By Dr. Joe D’AngeloMaintaining a healthy smile starts with the basics: brushing, flossing and routine checkups. When we maintain our smiles, it can lead to a natural, beautiful smile for an entire lifetime. But when it comes to wear-and-tear, nature will, at times, take its course – but that doesn’t mean we can’t stay proactive about our pearly whites.
Causes of tooth wearTooth wear is the result of friction, stress and erosion of the enamel – the white, outer layer of the tooth. Tooth wear can be caused by acidic diets, acid reflux, bruxism (grinding at night) or clenching, Other causes include brushing teeth too hard and using our teeth for inappropriate things -- prying open packages or biting off clothing tags, for example. Often there is a combination of factors, such as acidity and bruxism, occurring simultaneously. Surprisingly, very little wear occurs from normal day-to-day chewing. Therefore, excessive wear is not normally due to normal activity but rather the unwanted events that we need to be aware of.
Signs and SymptomsSome of the most common symptoms of tooth wear include sensitivity to cold, acidic foods, heat or sweets. However, tremendous damage can occur with absolutely no symptoms except for the gradual deterioration in their appearance.
Irregularities in shape:If you notice indentations in your teeth (referred to as “cupping”), you may have eroding enamel due to excessive acid or clenching. Flattening of the edges of the teeth is caused by tooth grinding at night. Eventually, this leads to shortening of the teeth and a loss of proper tooth function. When the enamel has worn through to the dentin, the process accelerates, as the dentin is much softer than enamel. It is quite amazing that many people who grind or clench their teeth don’t even know it.
Hairline fractures or chips.Small hairline fractures in your teeth are not normally a cause for concern. Fractures of cusps on the back teeth can result form the enormous strain on the teeth that typically occurs when someone clenches their teeth. This usually occurs during REM sleep in some people and patients affected are rarely aware.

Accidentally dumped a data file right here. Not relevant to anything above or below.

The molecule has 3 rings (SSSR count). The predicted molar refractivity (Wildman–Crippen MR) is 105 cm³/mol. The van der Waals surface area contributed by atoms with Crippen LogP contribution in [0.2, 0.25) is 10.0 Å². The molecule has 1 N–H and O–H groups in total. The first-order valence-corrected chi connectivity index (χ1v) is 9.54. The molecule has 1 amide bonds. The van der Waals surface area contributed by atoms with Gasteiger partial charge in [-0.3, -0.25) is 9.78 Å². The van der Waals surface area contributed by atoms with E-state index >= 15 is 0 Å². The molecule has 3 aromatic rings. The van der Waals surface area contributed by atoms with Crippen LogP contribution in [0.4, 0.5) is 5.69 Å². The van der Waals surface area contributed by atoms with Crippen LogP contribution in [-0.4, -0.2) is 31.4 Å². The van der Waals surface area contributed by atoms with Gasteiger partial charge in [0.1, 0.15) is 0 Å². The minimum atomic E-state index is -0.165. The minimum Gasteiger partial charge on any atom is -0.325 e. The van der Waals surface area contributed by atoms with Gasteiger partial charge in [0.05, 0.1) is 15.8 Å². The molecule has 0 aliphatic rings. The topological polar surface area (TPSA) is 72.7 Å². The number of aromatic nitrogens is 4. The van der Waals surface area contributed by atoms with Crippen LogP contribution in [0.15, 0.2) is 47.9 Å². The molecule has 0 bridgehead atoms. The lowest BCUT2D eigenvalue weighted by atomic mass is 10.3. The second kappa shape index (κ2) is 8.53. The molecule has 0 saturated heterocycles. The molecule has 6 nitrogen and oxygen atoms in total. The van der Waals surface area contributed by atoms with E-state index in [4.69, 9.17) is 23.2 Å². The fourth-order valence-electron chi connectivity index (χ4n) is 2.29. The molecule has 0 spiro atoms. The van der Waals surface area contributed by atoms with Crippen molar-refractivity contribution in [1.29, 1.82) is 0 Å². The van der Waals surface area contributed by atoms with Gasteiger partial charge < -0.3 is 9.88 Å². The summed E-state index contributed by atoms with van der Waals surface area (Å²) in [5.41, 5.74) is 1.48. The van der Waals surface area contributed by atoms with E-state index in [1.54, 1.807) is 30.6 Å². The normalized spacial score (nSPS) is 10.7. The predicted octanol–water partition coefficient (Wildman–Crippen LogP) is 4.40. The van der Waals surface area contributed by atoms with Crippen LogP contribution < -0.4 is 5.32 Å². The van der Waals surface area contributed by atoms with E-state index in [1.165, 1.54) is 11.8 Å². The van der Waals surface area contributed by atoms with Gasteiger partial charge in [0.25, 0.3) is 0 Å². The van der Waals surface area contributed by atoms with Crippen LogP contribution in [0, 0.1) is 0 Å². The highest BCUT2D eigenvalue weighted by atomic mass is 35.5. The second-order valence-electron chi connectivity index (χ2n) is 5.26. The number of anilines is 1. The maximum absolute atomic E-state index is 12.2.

PreventionTo maintain a lifetime of beautiful teeth while minimizing tooth wear, it’s important to:
Watch the acidic foods.Lemons, oranges, carbonated sodas and even tomatoes can contribute to tooth wear and eroded enamel. At the very least, rinse your mouth with water after consuming acidic foods
Be aware of acid reflux or heartburn: Acidity from the stomach can cause tremendous damage to teeth as well as other tissues. I recommend discussing these symptoms with your doctor if you have experienced them. The presence of acid in the mouth in addition to bruxism tends to accelerate the problem of wear significantly.
Wear a night guard.People who grind or clench their teeth at night are rarely aware of it. The damage after years of bruxism is often the first sign. When we see this, a night-guard is recommended to wear during sleep. A properly made guard allows the teeth and jaws to function normally in the event of bruxism while protecting the tooth surfaces from wear. Designed to be worn on the upper teeth, the night-guard also serves as an excellent retainer for keeping those beautiful teeth straight.
Your teeth can be beautiful againIf you’re like many individuals, your teeth may already show signs of erosion. In some cases, you may even need intervening treatments such as bonding,
- In more severe cases, we have seen damage that has progressed to the point where the teeth have shortened significantly. In these cases there has been a loss of vertical dimension and the teeth may appear short or not even show when smiling. The normal functional design of the teeth may be entirely lost. It is actually possible, with a well orchestrated restorative plan, to regain the vertical dimension of the bite and restore the teeth and smile to their natural beauty and proper function. It is incredibly rewarding to watch these patients relearn how to smile and observe how smiling changes their entire perspective on life.
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